What We’re Following
Today in Silicon Valley: privacy glitches and starvation optimization. A rogue bug with the video-calling app FaceTime can lead iPhone users to listen, and even watch, calls before they are answered. Apple is quickly patching up the glitch, but it validates festering paranoia that technology can’t be trusted. The en vogue trend in Silicon Valley is extreme dieting that can supposedly hone productivity, but it could ultimately reinforce the potentially dangerous idea that all personal choices should be in service of accomplishing more work.
Genetically, humans are nearly identical to chimpanzees. That has led scientists to wonder about a major way in which we differ from our biological twins: violence. Humans the world over are far less violent within their communities, and one theory posits that the difference could in fact be evolutionary; that killing violent individuals over time played a key role in how we tamed ourselves.
White Christians have long used religion to rationalize bigotry and racism. That unsavory history, which includes supporting slavery and propping up Jim Crow laws, was long ago, but the writer Jemar Tisby suggests in his new book, The Color of Compromise, that white Christians still have a lot to do to reckon with the racism in their ranks. It’s a clarifying attempt by Tisby, who is black and Christian, to reach and speak to his white counterparts in a way that they’ll accept and understand.
(Jeff Chiu / AP)
Was gym class a traumatizing part of school that still brings back shivers about that one particularly menacing bully? New research backs up what all too many of us already know: P.E. is kind of the worst:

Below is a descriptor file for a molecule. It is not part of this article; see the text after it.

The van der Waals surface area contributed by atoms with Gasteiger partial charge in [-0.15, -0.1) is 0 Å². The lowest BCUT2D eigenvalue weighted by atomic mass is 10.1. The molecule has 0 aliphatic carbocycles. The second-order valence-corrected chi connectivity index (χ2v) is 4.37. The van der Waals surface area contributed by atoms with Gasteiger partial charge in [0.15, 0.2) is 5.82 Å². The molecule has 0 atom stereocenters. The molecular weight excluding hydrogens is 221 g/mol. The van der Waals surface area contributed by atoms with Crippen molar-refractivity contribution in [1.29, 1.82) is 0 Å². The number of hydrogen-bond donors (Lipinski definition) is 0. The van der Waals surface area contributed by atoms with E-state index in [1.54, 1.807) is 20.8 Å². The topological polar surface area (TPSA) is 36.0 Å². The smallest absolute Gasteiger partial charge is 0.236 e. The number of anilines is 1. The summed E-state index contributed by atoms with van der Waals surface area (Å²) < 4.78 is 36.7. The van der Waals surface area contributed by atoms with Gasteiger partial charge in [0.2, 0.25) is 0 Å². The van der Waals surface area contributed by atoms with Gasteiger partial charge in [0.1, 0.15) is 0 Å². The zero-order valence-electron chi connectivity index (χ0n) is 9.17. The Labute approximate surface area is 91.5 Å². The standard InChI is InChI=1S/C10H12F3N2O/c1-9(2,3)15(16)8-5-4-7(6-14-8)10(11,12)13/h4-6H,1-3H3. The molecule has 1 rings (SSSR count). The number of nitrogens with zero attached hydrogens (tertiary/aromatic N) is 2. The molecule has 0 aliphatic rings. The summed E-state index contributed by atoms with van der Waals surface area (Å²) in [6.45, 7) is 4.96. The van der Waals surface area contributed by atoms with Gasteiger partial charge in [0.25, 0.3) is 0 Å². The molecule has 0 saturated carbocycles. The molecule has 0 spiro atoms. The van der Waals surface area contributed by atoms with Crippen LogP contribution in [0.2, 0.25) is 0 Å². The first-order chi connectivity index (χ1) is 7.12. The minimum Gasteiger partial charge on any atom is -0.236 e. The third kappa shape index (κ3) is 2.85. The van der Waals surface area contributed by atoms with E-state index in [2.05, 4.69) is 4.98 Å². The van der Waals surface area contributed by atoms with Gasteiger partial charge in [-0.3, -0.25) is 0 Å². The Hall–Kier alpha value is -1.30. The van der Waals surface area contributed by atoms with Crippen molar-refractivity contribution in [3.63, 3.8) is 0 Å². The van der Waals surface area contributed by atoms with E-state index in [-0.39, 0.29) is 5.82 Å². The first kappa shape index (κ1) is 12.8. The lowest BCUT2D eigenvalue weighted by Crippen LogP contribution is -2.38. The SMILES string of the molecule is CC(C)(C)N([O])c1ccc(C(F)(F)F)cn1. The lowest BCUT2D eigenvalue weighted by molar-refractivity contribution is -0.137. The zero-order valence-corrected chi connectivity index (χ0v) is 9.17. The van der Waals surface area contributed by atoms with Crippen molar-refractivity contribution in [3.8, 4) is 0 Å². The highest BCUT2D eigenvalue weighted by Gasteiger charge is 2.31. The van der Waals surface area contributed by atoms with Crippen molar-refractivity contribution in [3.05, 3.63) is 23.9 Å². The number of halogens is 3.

Analyzing data out of the state’s Texas Fitness Now program—a $37 million endeavor to improve middle schoolers’ fitness, academic achievement, and behavior by requiring them to participate in P.E. every day—the researchers concluded that the daily mandate didn’t have any positive impact on kids’ health or educational outcome. On the contrary: They found that the program, which ran from 2007 to 2011, actually had detrimental effects, correlating with an uptick in discipline and absence rates.
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(Leonhard Foeger / Reuters)
Since at least The Jetsons, people have been eyeing a future in which flying cars zip us around to work and back. But there’s a reason that the technology has proven elusive:
Cities aren’t about to let hastily trained pilots commandeer thousand-pound machines and human passengers. The alternative, which is to let autonomous pilots commandeer thousand-pound machines and human passengers, is no more likely. If the world has learned one thing about autonomous technology in the past decade, it’s this: Autonomy is hard. It’s really, really hard. Even self-driving advocates admit that in 2018, the hype around driverless cars came “crashing down.”
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(Shizuo Kambayashi /AP)
Could California’s ambitious but troubled high-speed rail project ease the state’s housing crisis? According to a new study, proponents should look to Japan—where bullet trains lowered housing prices.
“In lieu of gifts, please make a down payment on our new home.” When tying the knot, many couples realize they don’t want more things—so they’re asking friends and family to chip in for something bigger.
Uber has promised to reduce road congestion. But David Zipper argues that its new rewards program—which offers upgrades and free rides to frequent riders—will do the opposite.
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